ASA Releases Position Statement on Scanning Compensation for Collision Repairers
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ASA Releases Position Statement on Scanning Compensation

On behalf of the combined efforts from industry associations, collision repair professionals, scan tool providers and various subject matter experts, the Automotive Service Association (ASA), the Society of Collision Repair Specialists (SCRS) and the Alliance of Automotive Service Providers (AASP) acknowledge the act of scanning a vehicle using a qualified scan tool as a necessary and not-included operation that is legitimately expressed on a repair order with either a fixed cost, in labor hours and/or set dollar amount.

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All other procedures necessary to correctly and safely identify and address a vehicle’s electronic system faults or diagnostic trouble codes (DTC)s are considered additional operations and not included in the scanning operation. This includes but is not limited to:

  • Prepping the vehicle for a scan
  • Researching, verifying and documenting manufacturers’ data
  • Vehicle diagnostics
  • Systems programming
  • Systems initialization
  • ADAS calibrations
  • Test driving
  • Definitions

Scanning is defined as a mechanical operation to connect a qualified diagnostic scan tool into an OBD-II port or other communication ports in order to retrieve all diagnostic trouble codes (DTC)s using the most current, available OEM information to ensure a proper and safe repair.


Qualified scan tools are defined as devices approved by the vehicle’s manufacturer (OEM) to provide a repair technician access to the status of the vehicle’s sub-systems. OEM-approved scan tools are specific to each OEM and have the complete suite of capabilities as determined by their service engineering groups.

These devices are:

  • Used to query, display and document all vehicles’ control system networks (through security gateways if applicable)
  • Capable of identifying all equipped electronic control units (ECUs)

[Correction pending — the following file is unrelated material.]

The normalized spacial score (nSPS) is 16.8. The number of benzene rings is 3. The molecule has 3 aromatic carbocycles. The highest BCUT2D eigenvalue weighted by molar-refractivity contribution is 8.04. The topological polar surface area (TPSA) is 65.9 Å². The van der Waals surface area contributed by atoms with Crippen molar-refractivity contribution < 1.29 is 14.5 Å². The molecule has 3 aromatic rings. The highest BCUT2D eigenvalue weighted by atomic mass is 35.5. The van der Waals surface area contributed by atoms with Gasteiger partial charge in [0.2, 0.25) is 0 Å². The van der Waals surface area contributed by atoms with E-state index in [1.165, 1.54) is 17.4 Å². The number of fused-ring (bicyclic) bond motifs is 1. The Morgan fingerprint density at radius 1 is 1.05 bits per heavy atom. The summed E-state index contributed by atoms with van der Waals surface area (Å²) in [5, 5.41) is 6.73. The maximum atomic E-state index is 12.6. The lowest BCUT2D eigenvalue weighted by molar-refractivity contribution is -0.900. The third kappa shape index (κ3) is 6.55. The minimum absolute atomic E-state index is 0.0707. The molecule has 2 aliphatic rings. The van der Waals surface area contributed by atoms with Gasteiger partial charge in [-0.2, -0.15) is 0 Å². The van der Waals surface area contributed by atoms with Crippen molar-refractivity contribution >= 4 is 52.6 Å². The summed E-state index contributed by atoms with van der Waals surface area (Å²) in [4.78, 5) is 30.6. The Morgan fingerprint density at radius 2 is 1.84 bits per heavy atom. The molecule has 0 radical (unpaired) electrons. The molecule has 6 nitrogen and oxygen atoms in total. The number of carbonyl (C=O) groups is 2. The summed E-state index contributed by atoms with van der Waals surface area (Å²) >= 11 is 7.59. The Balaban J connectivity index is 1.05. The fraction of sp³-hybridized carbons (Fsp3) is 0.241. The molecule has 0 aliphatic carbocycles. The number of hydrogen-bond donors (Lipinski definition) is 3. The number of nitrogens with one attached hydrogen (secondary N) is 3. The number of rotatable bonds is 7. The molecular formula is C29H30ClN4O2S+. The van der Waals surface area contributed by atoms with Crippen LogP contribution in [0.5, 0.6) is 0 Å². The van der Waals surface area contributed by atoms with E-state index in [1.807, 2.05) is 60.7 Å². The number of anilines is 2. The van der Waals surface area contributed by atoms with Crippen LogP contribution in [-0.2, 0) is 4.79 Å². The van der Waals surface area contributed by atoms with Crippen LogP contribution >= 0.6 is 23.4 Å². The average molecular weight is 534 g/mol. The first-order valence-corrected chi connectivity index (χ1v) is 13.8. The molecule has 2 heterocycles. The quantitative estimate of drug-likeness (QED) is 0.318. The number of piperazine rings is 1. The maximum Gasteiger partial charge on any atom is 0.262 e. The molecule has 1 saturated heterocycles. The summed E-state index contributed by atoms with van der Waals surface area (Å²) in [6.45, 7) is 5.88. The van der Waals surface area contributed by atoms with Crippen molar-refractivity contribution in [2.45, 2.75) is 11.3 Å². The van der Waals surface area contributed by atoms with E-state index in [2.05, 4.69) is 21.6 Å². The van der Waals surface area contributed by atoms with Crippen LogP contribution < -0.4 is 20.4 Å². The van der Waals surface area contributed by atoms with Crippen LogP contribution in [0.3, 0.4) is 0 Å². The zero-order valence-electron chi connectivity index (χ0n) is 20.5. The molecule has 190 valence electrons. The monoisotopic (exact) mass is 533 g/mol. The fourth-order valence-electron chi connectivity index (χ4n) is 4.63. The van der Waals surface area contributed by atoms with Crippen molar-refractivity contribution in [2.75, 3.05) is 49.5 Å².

• Capable of identifying all DTCs
  • Capable of generating a report

Scan tools are manufactured in a variety of hardware and software configurations, including PC/laptop-based software application tools connected with a vehicle’s communication interface, to handheld (embedded) tools with built in interfaces and software.


Labor hours/dollar amounts are defined as reasonable and necessary amounts that may vary depending on year/make/model and scan tool used.

Qualified scanning personnel should be familiar with:

  • Scan tool operation
  • Vehicle specific setup operations
  • Adding battery support
  • Researching vehicle manufacturer repair procedures
  • Diagnostic code interpretation

“I want to thank the Automotive Service Association (ASA) Collision Division Director Mike LeVasseur for taking the lead on this challenge,” said Ray Fisher, president of ASA.

Added LeVasseur, “First and foremost, I want to thank the ASA Collision Operations Committee for all of their hard work. I also want to thank some of the industry’s top leaders, industry educators and industry vendors who gave thankless hours and devotion to achieve a very comprehensive approach to a major industry challenge. We feel that we hit the mark, and with the valued input and support of SCRS and AASP. This should prove to bring a more united clarity when writing, negotiating and repairing the complex safety systems in today’s vehicles. It is our desire that these efforts objectively open dialogue, reduce the friction and maximize yields.”

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